September 02, 2010

Semifinal Fantasy

Final: "pertaining to or coming at the end; last in place, order, or time"

So Final Fantasy is up to version 14? How "final" can that really be, anyway?

(This is like how the word "ultimate" is routinely abused, one of my pet peeves.)

Posted by: Steven Den Beste in Gaming at 09:44 AM | Comments (17) | Add Comment
Post contains 46 words, total size 1 kb.

1 Actually, there is a reason for the name of sorts.  Way back in the late 80s, Squaresoft was coming close to bankruptcy.  And so, Hironobu Sakaguchi did his best to release one last game before they closed. . .

. . .and called it Final Fantasy.  However, ironically, it was such a smash hit as to not only save Squaresoft, but pretty much define the company from there out.

( *cough*  That said, No True FF Fan counts the upcoming FF14, or the prior FF11.  Those are MMOs, bleck.  *ahem* )

Posted by: metaphysician at September 02, 2010 10:39 AM (OLeXB)

2 Square expected Final Fantasy to be their last game, as they were nearly broke when they started it and put all their remaining money into the game.  Things turned out slightly differently.

At least, that's the story.  Don't know how accurate it is.

Posted by: Pixy Misa at September 02, 2010 10:44 AM (PiXy!)

3 And that's what I get for being easily dist - ooh, shiny!

Posted by: Pixy Misa at September 02, 2010 10:45 AM (PiXy!)

4

I heard that story about Square and Final Fantasy many times, but once upon a time, TechTV did a profile on Nobuo Uematsu that mentioned that Hironobu Sakaguchi originally planned on retiring after releasing Final Fantasy, and that was why the game was named so.  That strikes as equally possible.

C.T.

 

 

Posted by: cxt217 at September 02, 2010 01:14 PM (D8wum)

5 He was planning on retiring at age 25? (per Wikipedia)

Posted by: Andrew F. at September 02, 2010 02:13 PM (wVyZX)

6 Maybe retiring from game design, so he could work in a field that had a future. As it was becoming apparent that game design was a dead end.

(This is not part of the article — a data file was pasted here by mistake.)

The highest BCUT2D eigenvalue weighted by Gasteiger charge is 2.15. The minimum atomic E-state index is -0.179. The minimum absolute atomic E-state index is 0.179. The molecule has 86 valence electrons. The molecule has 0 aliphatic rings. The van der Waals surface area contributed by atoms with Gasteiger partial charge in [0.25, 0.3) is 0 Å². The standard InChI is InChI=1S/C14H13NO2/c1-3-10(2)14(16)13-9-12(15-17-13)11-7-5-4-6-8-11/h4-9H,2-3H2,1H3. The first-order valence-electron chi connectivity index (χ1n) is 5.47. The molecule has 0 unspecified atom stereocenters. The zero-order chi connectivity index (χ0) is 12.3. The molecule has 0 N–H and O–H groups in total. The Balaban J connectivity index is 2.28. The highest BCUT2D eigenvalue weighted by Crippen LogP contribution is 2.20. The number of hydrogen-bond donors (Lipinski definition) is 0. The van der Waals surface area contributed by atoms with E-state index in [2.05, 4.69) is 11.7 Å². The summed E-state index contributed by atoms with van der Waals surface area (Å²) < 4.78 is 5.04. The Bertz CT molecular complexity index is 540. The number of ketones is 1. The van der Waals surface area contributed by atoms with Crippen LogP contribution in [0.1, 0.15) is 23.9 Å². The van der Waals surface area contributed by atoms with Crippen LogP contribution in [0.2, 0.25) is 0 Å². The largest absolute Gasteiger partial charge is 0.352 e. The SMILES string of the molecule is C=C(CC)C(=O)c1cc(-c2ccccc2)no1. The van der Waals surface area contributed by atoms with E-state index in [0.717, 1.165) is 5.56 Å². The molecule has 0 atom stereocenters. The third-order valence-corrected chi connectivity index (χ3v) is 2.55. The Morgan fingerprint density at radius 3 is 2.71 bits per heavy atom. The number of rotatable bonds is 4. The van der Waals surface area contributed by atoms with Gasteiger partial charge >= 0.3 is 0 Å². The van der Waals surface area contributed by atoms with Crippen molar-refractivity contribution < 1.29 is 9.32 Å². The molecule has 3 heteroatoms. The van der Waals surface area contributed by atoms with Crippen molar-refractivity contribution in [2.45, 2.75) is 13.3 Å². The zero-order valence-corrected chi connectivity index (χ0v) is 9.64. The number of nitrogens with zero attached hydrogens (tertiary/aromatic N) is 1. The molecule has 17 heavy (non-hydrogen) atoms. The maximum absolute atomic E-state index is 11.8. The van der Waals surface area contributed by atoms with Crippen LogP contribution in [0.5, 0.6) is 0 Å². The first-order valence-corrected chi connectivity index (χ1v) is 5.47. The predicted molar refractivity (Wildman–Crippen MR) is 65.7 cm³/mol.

Posted by: Boviate at September 02, 2010 02:16 PM (PJNgE)

7 Considering how they're running the series into the ground....

Posted by: Jaked at September 02, 2010 03:45 PM (EjkUJ)

8

In many ways, Square is better than Hideo Kojima, who seems determined to run Metal Gear into the ground so he does not have to make any more games in the series...

C.T.

Posted by: cxt217 at September 02, 2010 04:26 PM (D8wum)

9 I actually enjoyed 11 a lot. It was profoundly player-unfriendly, but it had a nice design aesthetic. I ended up in a lot of Japanese parties (mostly people who were desperate enough for a tank that they were willing to put up with a paladin with only token comprehension of romaji; I doubt I'd have gotten in nearly as many parties as a damage-dealing class.)

For real mind-bogglers, FFX got a direct sequel, FFX-2...

Posted by: Avatar_exADV at September 02, 2010 04:50 PM (pWQz4)

10 Yeah, and you're only talking about the numbered games.  I'm going to go out on a limb and say there's been at least 30 Final Fantasy games (if you count handheld games and spinoffs).  And I've only ever played one!

Posted by: Mark at September 02, 2010 05:32 PM (1y5ce)

11 I would tend to argue their biggest problem lately is not "running the series into the ground"; given that the games only have token relationships with each other, its more a style than a continuing story.